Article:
John Gutzon Borglum (1871 - 1941) is best remembered for which
National Monument? Where is it located, how big is it and what
does it represent?
Mount Rushmore , in the black hills of South Dakota, 23 miles
southwest of Rapid City – the geographic center of the United
States (including Alaska and Hawaii). The monument depicts the
faces of four Presidents: George Washington, Thomas Jefferson,
Abraham Lincoln and Theodore Roosevelt. The faces average 60 feet
from chin to forehead - designed for a man 465 feet tall, nearly
the size of the 66 foot Sphinx of Giza, Egypt and over three times
the size of the Statue of Liberty’s face. They represent: The
Creation of the Country (Washington), the Expansion (Jefferson,
for the Louisiana Purchase of 1803), the Preservation (Lincoln)
and the Conservation (Roosevelt, because of his interest in protecting
the environment).The monument is carved in a mountain at an elevation
of 5,500 feet above sea level and 500 feet above the valley –
higher than the great Pyramids of Egypt.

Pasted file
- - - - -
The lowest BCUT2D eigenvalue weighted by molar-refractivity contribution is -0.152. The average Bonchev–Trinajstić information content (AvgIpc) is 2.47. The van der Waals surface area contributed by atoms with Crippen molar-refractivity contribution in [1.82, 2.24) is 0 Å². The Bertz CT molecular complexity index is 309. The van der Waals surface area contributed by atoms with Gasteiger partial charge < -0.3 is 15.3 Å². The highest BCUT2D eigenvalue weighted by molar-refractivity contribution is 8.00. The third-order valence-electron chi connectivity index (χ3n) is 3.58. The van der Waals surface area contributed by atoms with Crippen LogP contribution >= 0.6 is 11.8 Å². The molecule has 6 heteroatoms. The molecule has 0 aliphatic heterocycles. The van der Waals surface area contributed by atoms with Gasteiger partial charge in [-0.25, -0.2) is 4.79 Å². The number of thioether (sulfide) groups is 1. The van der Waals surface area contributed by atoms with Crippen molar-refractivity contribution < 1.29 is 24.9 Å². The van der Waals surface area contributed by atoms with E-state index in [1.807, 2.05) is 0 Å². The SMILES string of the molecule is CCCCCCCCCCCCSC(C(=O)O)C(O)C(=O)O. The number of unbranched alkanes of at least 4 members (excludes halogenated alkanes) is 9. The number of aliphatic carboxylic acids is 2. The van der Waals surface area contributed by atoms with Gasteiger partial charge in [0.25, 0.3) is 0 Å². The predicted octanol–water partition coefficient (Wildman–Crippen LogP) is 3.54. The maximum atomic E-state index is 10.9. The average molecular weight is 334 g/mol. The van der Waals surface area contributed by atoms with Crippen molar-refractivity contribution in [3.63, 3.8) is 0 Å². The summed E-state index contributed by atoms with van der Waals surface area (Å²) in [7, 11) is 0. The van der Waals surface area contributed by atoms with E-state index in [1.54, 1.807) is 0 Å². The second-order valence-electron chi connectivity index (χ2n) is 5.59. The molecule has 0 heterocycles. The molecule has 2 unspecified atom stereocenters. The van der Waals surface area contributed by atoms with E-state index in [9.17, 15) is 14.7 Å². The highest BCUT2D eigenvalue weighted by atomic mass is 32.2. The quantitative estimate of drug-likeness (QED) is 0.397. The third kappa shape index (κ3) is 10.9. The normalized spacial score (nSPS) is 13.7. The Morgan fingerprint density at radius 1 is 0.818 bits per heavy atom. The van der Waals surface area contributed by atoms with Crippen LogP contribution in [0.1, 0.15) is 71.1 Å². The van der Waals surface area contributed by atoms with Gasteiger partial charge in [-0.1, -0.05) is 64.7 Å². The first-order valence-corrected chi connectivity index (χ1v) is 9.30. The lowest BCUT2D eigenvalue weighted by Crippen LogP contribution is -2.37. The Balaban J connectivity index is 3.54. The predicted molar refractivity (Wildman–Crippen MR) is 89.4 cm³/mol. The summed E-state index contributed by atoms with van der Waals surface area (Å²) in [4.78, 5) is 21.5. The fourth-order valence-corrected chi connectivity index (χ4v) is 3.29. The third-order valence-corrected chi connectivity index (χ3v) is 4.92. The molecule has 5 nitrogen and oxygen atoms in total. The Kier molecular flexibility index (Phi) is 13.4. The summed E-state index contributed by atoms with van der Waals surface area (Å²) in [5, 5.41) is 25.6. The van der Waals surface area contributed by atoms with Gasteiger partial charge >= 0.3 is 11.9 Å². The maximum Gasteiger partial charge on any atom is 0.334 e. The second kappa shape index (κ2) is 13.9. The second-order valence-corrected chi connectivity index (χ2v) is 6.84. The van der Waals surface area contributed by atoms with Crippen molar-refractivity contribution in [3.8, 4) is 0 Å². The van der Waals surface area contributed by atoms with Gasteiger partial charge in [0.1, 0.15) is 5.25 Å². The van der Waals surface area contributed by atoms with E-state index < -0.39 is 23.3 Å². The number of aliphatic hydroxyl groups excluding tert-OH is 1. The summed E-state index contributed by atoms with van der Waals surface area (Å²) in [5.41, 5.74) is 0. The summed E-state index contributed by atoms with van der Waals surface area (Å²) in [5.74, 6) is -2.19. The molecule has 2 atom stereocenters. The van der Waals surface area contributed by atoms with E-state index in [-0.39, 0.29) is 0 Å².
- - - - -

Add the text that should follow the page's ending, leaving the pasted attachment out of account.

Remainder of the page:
John Gutzon Borglum created this monument by using the controlled
use of dynamite. He began blasting away in 1927, but it would
take 14 years to complete, primarily because it was difficult
to scrape up money to continue work during the Great Depression.
It cost $1 million (that’s right, only one million) and
was paid for largely by the Federal Government. Borglum hired
400 miners, and despite perilous conditions, work was completed
in October 1941 without a single loss of life. New Yorkers can
find examples of Borglum’s work that are closer to home than South
Dakota. They include: a head of Lincoln in the Capitol’s rotunda
in Washington, D.C., a statue of Lincoln at a Newark courthouse
and the Sculpture of the Apostles at the Cathedral of St. John
the Divine in New York City. He died seven months before his most
famous work was completed, and the project was handed over to
his son – Lincoln Borglum.
Although John Gutzon produced his share of Lincolns, he also worked
on a memorial to the Confederacy in Georgia (but withdrew from
the project). The memorial included plans for a larger than life
statue of Robert E. Lee.#
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